As we said earlier, you need to make sure the company can meet a valuation test.  And you’re hopeful the company is paying some kind of dividend (a true value stock will have a relatively high dividend yield).

But an uninformed investor may want to buy a “growth” stock in a hot new field, thinking it’s a “value stock”… all because of a massive price drop.

And here’s a company that fits the bill perfectly… eLong Inc. (LONG).

This Chinese internet travel company has seen its share prices drop significantly from the recent high of $29.60.  In fact, shares have fallen over 39.2%.  In such a hot new field, it must be a steal, right?

Not exactly…

Currently, LONG has a P/E of 142x on earnings of just $0.12.  And the forward P/E is a lofty 32.2x based on projected earnings of $0.53 per share.  Both P/Es are much higher than the industry average P/E of 28.7x.

So an investor doing a quick glance at the chart may say, “Wow, what a steal!  The stock has to rebound.”  Let me just say, if I had a nickel for every time I’ve heard that…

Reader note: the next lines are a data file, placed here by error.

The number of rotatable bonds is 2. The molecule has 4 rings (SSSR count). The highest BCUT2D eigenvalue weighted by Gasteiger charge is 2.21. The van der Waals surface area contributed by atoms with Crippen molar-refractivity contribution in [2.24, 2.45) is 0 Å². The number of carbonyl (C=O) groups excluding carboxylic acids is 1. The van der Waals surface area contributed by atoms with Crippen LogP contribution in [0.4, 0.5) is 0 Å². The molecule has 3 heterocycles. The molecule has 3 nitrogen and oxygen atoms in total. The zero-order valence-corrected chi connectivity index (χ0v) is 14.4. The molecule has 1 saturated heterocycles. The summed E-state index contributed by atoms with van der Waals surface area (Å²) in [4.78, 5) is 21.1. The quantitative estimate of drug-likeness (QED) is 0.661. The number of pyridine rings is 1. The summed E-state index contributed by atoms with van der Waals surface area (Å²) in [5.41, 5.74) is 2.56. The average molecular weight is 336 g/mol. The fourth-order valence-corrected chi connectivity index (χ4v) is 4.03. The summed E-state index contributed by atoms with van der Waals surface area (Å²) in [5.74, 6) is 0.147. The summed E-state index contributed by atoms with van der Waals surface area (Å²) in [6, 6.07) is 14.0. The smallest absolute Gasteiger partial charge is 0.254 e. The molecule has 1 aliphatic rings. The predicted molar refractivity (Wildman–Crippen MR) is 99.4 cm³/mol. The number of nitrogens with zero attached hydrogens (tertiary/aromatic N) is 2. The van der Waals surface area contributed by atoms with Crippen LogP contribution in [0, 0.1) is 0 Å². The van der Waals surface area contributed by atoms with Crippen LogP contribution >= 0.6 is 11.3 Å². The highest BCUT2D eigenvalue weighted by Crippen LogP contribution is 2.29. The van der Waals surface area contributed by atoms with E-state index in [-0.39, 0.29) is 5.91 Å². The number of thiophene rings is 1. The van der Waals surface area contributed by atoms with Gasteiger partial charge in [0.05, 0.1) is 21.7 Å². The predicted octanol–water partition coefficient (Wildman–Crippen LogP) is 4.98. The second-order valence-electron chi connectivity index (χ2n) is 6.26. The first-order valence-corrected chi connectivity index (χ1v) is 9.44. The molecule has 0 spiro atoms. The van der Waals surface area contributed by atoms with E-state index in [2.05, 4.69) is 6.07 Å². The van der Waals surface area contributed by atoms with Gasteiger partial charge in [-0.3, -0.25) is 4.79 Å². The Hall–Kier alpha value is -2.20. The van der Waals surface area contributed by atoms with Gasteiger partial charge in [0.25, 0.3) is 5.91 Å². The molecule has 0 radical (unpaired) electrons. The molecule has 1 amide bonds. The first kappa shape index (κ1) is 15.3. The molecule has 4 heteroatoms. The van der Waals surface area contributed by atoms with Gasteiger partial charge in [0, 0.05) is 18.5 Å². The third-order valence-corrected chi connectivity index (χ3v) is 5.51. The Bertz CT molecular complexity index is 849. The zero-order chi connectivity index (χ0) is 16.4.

The reality is you’re looking at a company based in China, where some company data is sketchy at the moment.  And even if the numbers are accurate, you’re paying 32x projected earnings.  And they don’t even pay a dividend!

In my opinion, LONG is a perfect example of a value trap!  Its price drop of nearly 40% will drag many unsuspecting investors into its snare.  And many will mistakenly believe they’re buying a value stock.

Well it’s not a value stock.  And if you’re really looking for a value… you have no business buying LONG.

When looking for value stocks, you need to focus on finding companies with proven track records, solid fundamentals, and other metrics indicating “value”.  And don’t forget, a true “value stock” will always pay a good dividend.

With these few keys, you can find plenty of high quality value stocks.  And most importantly, you can avoid falling into a costly value trap.

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Category: Stocks